That’s one reason Paul insists the Lord is for the body such that the body is not for immorality, but for the Lord (II).  In the immediate context  Paul was speaking of sexual immorality.  But in the broader context of Paul’s letter, things such as idolatry, gluttony, theft, and greed must be included within his purview.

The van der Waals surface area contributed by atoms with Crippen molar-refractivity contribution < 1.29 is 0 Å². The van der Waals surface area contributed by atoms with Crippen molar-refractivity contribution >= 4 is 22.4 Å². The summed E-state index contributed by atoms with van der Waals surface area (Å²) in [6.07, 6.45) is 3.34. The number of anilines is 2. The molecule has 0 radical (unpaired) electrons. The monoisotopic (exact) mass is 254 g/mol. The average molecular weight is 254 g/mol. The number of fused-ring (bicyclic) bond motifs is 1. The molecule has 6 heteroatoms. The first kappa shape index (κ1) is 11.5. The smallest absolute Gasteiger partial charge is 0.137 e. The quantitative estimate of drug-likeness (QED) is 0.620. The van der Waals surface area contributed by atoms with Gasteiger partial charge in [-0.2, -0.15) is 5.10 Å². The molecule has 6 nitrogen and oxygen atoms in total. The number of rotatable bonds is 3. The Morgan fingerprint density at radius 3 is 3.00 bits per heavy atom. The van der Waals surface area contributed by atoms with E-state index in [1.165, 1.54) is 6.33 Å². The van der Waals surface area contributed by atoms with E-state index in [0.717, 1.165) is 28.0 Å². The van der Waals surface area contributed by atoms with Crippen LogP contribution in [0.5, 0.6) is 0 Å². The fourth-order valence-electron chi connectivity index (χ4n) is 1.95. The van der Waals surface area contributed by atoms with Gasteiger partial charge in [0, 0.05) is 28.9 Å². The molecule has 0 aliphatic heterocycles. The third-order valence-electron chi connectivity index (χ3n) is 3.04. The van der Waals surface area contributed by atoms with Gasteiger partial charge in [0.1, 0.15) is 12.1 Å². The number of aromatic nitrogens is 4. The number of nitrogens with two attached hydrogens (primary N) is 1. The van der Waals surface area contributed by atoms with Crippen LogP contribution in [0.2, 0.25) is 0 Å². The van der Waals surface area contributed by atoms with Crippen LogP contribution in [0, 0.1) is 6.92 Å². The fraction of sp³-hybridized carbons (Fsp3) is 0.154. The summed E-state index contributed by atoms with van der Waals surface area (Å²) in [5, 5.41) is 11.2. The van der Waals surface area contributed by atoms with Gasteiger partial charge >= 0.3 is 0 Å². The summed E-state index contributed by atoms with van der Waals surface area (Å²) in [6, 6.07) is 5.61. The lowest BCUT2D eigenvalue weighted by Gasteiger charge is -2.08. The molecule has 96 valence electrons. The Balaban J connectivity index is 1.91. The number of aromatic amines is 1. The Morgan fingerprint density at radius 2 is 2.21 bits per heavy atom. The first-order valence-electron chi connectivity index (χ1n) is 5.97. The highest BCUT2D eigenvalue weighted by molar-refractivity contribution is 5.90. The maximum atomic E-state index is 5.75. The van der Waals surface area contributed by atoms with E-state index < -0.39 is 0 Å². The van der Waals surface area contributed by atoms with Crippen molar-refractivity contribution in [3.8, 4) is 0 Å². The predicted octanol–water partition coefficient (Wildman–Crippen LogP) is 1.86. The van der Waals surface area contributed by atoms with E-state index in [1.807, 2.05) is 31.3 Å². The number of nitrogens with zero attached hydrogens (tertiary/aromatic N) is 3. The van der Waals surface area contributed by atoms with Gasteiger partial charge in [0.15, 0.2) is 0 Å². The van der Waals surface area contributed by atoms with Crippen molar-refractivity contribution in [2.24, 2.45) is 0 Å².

And how might we avoid these mistaken views of the body displayed by the people of Corinth?  Well, for one thing, by showing them the reverence due to them as temples of the Holy Spirit (cf. II).  And not only our own bodies, but others’ as well -- not unlike the reverence we show to a church where the Body of Christ gathers, or to the Blessed Sacrament, the very Body of the Lord. That’s why, when incense is used at Mass, we incense not only the altar and the Blessed Sacra­ment to show them reverence, but also the bodies of everyone in the congregation, for God is present there too as in a temple.  Just like at funerals when we incense the body of the deceased, the body that served as a temple of the Spirit, and which will rise again one day.  For God raised the Lord and will also raise us by his power. . . . Therefore, we should, Paul says, glorify God in [our] body (II).